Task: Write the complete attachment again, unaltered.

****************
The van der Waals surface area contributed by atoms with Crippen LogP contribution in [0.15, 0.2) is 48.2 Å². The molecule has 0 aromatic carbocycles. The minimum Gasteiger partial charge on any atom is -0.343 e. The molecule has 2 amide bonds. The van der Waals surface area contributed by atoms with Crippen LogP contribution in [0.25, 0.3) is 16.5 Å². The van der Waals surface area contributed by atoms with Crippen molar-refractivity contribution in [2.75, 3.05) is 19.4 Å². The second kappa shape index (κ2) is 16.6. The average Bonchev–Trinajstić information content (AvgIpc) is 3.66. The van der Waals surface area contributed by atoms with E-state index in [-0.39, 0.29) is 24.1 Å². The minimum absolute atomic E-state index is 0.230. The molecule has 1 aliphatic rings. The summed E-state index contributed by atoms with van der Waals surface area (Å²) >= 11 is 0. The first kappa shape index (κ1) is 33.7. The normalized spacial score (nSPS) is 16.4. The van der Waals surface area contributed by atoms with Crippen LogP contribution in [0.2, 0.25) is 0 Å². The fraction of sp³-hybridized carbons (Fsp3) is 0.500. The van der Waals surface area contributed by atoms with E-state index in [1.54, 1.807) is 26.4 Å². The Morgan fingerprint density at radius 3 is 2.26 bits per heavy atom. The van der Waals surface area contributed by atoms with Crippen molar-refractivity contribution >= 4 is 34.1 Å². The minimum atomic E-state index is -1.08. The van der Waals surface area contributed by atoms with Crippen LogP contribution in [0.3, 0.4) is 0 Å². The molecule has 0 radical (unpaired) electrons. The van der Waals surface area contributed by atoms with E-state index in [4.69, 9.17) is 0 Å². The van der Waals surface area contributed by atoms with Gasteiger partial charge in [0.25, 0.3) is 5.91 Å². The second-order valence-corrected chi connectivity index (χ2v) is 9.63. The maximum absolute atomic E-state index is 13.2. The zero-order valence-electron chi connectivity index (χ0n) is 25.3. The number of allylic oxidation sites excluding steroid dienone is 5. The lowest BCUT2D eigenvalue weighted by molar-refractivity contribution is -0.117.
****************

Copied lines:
The van der Waals surface area contributed by atoms with Crippen LogP contribution in [0.15, 0.2) is 48.2 Å². The molecule has 0 aromatic carbocycles. The minimum Gasteiger partial charge on any atom is -0.343 e. The molecule has 2 amide bonds. The van der Waals surface area contributed by atoms with Crippen LogP contribution in [0.25, 0.3) is 16.5 Å². The van der Waals surface area contributed by atoms with Crippen molar-refractivity contribution in [2.75, 3.05) is 19.4 Å². The second kappa shape index (κ2) is 16.6. The average Bonchev–Trinajstić information content (AvgIpc) is 3.66. The van der Waals surface area contributed by atoms with E-state index in [-0.39, 0.29) is 24.1 Å². The minimum absolute atomic E-state index is 0.230. The molecule has 1 aliphatic rings. The summed E-state index contributed by atoms with van der Waals surface area (Å²) >= 11 is 0. The first kappa shape index (κ1) is 33.7. The normalized spacial score (nSPS) is 16.4. The van der Waals surface area contributed by atoms with Crippen LogP contribution in [0.2, 0.25) is 0 Å². The fraction of sp³-hybridized carbons (Fsp3) is 0.500. The van der Waals surface area contributed by atoms with E-state index in [1.54, 1.807) is 26.4 Å². The Morgan fingerprint density at radius 3 is 2.26 bits per heavy atom. The van der Waals surface area contributed by atoms with Crippen molar-refractivity contribution >= 4 is 34.1 Å². The minimum atomic E-state index is -1.08. The van der Waals surface area contributed by atoms with Crippen LogP contribution in [0.3, 0.4) is 0 Å². The molecule has 0 radical (unpaired) electrons. The van der Waals surface area contributed by atoms with E-state index in [4.69, 9.17) is 0 Å². The van der Waals surface area contributed by atoms with Gasteiger partial charge in [0.25, 0.3) is 5.91 Å². The second-order valence-corrected chi connectivity index (χ2v) is 9.63. The maximum absolute atomic E-state index is 13.2. The zero-order valence-electron chi connectivity index (χ0n) is 25.3. The number of allylic oxidation sites excluding steroid dienone is 5. The lowest BCUT2D eigenvalue weighted by molar-refractivity contribution is -0.117.